Since his first film Following (1998), Christopher Nolan has proven himself to be one of the most ambitious directors of his generation. Many of Nolan’s films deal with complicated time structuring, turning his scripts into labyrinthine puzzles to be decoded, such as the amnesic haze of Memento (2000), Inception’s (2010) layered dreamscapes, and the theory of relativity in Interstellar (2014). His choice to direct a war film centered on the Battle of Dunkirk thus felt somewhat atypical in the context of his larger filmography. Even more interesting was the cast assembled for the film, which–aside from the well-known Tom Hardy, Cillian Murphy, and Mark Rylance–features many unknown actors. Fortunately for them, not only is this an amazing film that has the potential to launch their acting careers, Dunkirk could possibly be remembered as one of the best war films of all time.
That may sound like hyperbole–the war genre is already dense with classics including Saving Private Ryan (1998) and Full Metal Jacket (1987)–but Nolan’s film is unique in how truly immersive it is. Through his last several films, the director has proven himself a fan of IMAX, shooting large portions of Interstellar, Inception, The Dark Knight Rises (2012), and The Dark Knight (2008), in the large-screen format. Dunkirk features the most IMAX footage used in a feature film to date, with approximately 70 per cent of the film shot with wide-angle cameras, and is combined with expert cinematography from Hoyte Van Hoytema to create a singular sense of scale in the film, fully immersing viewers in its historical moment.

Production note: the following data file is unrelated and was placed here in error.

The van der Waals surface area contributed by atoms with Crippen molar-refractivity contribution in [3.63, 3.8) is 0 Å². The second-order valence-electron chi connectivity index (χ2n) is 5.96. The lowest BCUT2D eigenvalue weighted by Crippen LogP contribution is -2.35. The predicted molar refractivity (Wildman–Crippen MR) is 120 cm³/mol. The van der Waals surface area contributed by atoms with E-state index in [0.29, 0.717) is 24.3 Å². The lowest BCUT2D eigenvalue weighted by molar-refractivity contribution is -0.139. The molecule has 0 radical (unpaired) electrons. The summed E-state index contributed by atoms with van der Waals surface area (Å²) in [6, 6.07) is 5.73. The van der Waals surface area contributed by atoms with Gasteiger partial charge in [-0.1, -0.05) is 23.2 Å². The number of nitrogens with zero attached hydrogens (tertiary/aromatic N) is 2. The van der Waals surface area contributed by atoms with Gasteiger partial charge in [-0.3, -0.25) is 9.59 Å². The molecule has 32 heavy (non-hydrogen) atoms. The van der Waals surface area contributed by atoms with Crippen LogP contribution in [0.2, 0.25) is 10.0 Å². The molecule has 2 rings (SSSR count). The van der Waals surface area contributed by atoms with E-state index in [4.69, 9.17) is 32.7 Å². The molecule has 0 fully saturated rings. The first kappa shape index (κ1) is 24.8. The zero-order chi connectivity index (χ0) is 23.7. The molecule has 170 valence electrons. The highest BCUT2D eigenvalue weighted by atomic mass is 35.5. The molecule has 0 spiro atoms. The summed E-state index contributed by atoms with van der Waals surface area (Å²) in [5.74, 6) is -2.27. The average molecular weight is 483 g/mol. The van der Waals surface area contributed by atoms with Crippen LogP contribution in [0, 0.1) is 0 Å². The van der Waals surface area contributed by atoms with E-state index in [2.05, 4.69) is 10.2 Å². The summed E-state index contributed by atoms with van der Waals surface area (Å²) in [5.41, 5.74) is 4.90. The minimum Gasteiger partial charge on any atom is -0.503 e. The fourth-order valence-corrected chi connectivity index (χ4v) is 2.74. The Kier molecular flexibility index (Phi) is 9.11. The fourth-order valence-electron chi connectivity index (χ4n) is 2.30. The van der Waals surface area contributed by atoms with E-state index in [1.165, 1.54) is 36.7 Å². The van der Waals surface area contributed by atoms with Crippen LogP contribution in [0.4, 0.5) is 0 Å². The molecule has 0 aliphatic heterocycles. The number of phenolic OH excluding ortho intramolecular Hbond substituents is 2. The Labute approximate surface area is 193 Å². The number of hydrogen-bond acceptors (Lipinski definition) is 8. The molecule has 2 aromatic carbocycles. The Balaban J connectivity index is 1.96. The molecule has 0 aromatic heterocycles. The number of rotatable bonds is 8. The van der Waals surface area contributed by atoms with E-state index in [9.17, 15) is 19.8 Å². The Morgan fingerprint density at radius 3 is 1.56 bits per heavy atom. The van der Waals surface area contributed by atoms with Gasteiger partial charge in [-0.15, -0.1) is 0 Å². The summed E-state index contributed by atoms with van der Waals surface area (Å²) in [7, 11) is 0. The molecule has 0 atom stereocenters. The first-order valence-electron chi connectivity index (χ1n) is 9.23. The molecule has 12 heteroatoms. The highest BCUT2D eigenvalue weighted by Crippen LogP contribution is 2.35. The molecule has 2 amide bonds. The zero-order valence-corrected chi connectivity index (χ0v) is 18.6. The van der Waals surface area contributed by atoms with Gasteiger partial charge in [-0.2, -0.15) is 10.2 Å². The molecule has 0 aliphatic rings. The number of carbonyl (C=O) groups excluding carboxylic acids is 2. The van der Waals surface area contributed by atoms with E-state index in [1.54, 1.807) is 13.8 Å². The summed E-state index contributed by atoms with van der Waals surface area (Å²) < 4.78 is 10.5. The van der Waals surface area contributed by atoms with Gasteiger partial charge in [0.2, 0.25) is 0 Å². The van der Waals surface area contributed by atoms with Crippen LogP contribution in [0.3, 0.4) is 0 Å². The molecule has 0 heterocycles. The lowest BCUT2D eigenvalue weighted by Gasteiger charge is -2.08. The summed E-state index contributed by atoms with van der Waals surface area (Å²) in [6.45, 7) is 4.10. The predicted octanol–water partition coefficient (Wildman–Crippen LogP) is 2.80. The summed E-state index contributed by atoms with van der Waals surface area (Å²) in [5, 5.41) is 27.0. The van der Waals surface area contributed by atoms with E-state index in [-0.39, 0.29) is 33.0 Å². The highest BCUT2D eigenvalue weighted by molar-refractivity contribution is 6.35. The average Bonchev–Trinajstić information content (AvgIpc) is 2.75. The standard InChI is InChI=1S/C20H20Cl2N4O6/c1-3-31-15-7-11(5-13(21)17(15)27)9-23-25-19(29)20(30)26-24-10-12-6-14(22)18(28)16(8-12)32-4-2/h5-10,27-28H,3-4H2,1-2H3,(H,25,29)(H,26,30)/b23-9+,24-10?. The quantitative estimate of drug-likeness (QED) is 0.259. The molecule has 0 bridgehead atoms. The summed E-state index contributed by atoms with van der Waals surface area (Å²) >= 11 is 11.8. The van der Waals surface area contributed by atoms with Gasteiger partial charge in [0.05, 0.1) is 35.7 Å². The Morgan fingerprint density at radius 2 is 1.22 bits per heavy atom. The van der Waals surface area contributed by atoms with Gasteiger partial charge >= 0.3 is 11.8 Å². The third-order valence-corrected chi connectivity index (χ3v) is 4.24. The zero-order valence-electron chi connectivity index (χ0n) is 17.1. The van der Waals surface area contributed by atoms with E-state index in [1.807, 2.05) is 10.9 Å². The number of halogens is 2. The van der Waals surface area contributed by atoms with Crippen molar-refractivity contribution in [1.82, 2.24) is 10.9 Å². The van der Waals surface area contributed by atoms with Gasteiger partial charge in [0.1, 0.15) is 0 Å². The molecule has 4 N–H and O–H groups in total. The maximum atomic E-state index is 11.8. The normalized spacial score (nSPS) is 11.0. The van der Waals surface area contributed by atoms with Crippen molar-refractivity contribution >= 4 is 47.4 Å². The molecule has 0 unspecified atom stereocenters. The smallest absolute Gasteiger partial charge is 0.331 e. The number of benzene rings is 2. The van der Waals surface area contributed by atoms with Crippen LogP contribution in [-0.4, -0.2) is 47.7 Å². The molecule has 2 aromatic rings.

The film has remarkably little dialogue, which would typically lead to a lack of investment in the characters. However, thanks to great performances by the ensemble cast, each of the characters feels fleshed out even without knowing their back-stories. Fionn Whitehead (Him, Queers) and Harry Styles (of One Direction)–both in their feature film debuts–do an impressive job of portraying Tommy and Alex, two British soldiers stuck on the beaches of Dunkirk and desperately trying to escape.
The lack of dialogue leaves ample space for composer Hans Zimmer’s (The Dark Knight, Inception) thunderous and anxiety-inducing score to fill things out. The sound design encapsulates the shell-shocked chaos unfolding before us onscreen, with deafening explosions and shrieks of dive-bombers adding to the harrowing experience.
Dunkirk, like much of Nolan’s recent work, is a film that arrests you visually from start to finish. The impossible sense of scale, enabled in tandem by the director’s manipulation of IMAX camerawork and Hans Zimmer’s grandiose scoring, concocts a fully immersive experience befitting the epic subject matter.